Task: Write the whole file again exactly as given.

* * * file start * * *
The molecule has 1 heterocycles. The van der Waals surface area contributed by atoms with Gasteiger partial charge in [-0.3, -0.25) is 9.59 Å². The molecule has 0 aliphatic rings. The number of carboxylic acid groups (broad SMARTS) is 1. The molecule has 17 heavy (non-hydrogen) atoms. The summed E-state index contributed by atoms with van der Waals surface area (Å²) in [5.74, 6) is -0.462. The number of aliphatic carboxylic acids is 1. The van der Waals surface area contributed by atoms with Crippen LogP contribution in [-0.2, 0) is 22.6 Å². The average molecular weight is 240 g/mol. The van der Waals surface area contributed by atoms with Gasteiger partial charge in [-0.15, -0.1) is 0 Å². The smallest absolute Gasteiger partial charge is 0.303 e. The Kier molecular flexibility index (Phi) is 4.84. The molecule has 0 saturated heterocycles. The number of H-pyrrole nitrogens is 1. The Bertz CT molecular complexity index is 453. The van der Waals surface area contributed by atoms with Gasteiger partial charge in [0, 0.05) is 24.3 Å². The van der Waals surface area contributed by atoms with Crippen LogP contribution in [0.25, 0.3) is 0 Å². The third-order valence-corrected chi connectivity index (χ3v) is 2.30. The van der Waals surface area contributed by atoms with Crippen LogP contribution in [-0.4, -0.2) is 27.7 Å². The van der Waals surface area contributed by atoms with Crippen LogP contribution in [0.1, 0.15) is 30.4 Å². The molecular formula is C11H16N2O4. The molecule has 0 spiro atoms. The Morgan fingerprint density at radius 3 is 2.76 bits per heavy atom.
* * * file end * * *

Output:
The molecule has 1 heterocycles. The van der Waals surface area contributed by atoms with Gasteiger partial charge in [-0.3, -0.25) is 9.59 Å². The molecule has 0 aliphatic rings. The number of carboxylic acid groups (broad SMARTS) is 1. The molecule has 17 heavy (non-hydrogen) atoms. The summed E-state index contributed by atoms with van der Waals surface area (Å²) in [5.74, 6) is -0.462. The number of aliphatic carboxylic acids is 1. The van der Waals surface area contributed by atoms with Crippen LogP contribution in [-0.2, 0) is 22.6 Å². The average molecular weight is 240 g/mol. The van der Waals surface area contributed by atoms with Gasteiger partial charge in [-0.15, -0.1) is 0 Å². The smallest absolute Gasteiger partial charge is 0.303 e. The Kier molecular flexibility index (Phi) is 4.84. The molecule has 0 saturated heterocycles. The number of H-pyrrole nitrogens is 1. The Bertz CT molecular complexity index is 453. The van der Waals surface area contributed by atoms with Gasteiger partial charge in [0, 0.05) is 24.3 Å². The van der Waals surface area contributed by atoms with Crippen LogP contribution in [0.25, 0.3) is 0 Å². The third-order valence-corrected chi connectivity index (χ3v) is 2.30. The van der Waals surface area contributed by atoms with Crippen LogP contribution in [-0.4, -0.2) is 27.7 Å². The van der Waals surface area contributed by atoms with Crippen LogP contribution in [0.1, 0.15) is 30.4 Å². The molecular formula is C11H16N2O4. The molecule has 0 spiro atoms. The Morgan fingerprint density at radius 3 is 2.76 bits per heavy atom.